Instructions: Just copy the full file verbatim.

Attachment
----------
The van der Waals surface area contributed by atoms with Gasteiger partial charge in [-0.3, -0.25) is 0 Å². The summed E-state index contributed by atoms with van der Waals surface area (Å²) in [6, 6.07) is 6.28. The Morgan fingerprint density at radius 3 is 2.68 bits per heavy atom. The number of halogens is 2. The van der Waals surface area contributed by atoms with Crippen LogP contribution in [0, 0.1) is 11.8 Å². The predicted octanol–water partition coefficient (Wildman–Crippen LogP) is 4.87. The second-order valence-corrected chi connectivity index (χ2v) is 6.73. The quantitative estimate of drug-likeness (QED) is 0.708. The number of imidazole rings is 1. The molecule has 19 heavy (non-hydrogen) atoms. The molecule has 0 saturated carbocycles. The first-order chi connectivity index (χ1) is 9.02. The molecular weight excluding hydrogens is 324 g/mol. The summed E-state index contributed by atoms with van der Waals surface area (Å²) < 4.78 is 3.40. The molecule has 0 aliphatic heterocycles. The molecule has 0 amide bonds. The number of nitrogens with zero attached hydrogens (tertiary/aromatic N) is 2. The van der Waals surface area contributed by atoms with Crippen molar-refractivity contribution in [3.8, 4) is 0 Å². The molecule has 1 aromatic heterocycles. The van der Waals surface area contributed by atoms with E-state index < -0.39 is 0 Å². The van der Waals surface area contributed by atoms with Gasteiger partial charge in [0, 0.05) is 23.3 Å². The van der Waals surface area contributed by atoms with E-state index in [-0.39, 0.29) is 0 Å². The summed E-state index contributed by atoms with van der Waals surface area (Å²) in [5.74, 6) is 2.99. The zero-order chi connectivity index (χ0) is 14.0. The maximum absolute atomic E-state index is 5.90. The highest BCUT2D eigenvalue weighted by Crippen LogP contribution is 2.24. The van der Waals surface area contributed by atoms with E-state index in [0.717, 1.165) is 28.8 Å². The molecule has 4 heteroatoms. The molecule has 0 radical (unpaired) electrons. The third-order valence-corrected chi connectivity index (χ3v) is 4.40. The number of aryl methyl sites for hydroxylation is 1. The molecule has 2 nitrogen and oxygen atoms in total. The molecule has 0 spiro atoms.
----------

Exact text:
The van der Waals surface area contributed by atoms with Gasteiger partial charge in [-0.3, -0.25) is 0 Å². The summed E-state index contributed by atoms with van der Waals surface area (Å²) in [6, 6.07) is 6.28. The Morgan fingerprint density at radius 3 is 2.68 bits per heavy atom. The number of halogens is 2. The van der Waals surface area contributed by atoms with Crippen LogP contribution in [0, 0.1) is 11.8 Å². The predicted octanol–water partition coefficient (Wildman–Crippen LogP) is 4.87. The second-order valence-corrected chi connectivity index (χ2v) is 6.73. The quantitative estimate of drug-likeness (QED) is 0.708. The number of imidazole rings is 1. The molecule has 19 heavy (non-hydrogen) atoms. The molecule has 0 saturated carbocycles. The first-order chi connectivity index (χ1) is 9.02. The molecular weight excluding hydrogens is 324 g/mol. The summed E-state index contributed by atoms with van der Waals surface area (Å²) < 4.78 is 3.40. The molecule has 0 aliphatic heterocycles. The molecule has 0 amide bonds. The number of nitrogens with zero attached hydrogens (tertiary/aromatic N) is 2. The van der Waals surface area contributed by atoms with Crippen molar-refractivity contribution in [3.8, 4) is 0 Å². The molecule has 1 aromatic heterocycles. The van der Waals surface area contributed by atoms with E-state index < -0.39 is 0 Å². The van der Waals surface area contributed by atoms with Gasteiger partial charge in [0, 0.05) is 23.3 Å². The van der Waals surface area contributed by atoms with E-state index in [-0.39, 0.29) is 0 Å². The summed E-state index contributed by atoms with van der Waals surface area (Å²) in [5.74, 6) is 2.99. The zero-order chi connectivity index (χ0) is 14.0. The maximum absolute atomic E-state index is 5.90. The highest BCUT2D eigenvalue weighted by Crippen LogP contribution is 2.24. The van der Waals surface area contributed by atoms with E-state index in [0.717, 1.165) is 28.8 Å². The molecule has 4 heteroatoms. The molecule has 0 radical (unpaired) electrons. The third-order valence-corrected chi connectivity index (χ3v) is 4.40. The number of aryl methyl sites for hydroxylation is 1. The molecule has 2 nitrogen and oxygen atoms in total. The molecule has 0 spiro atoms.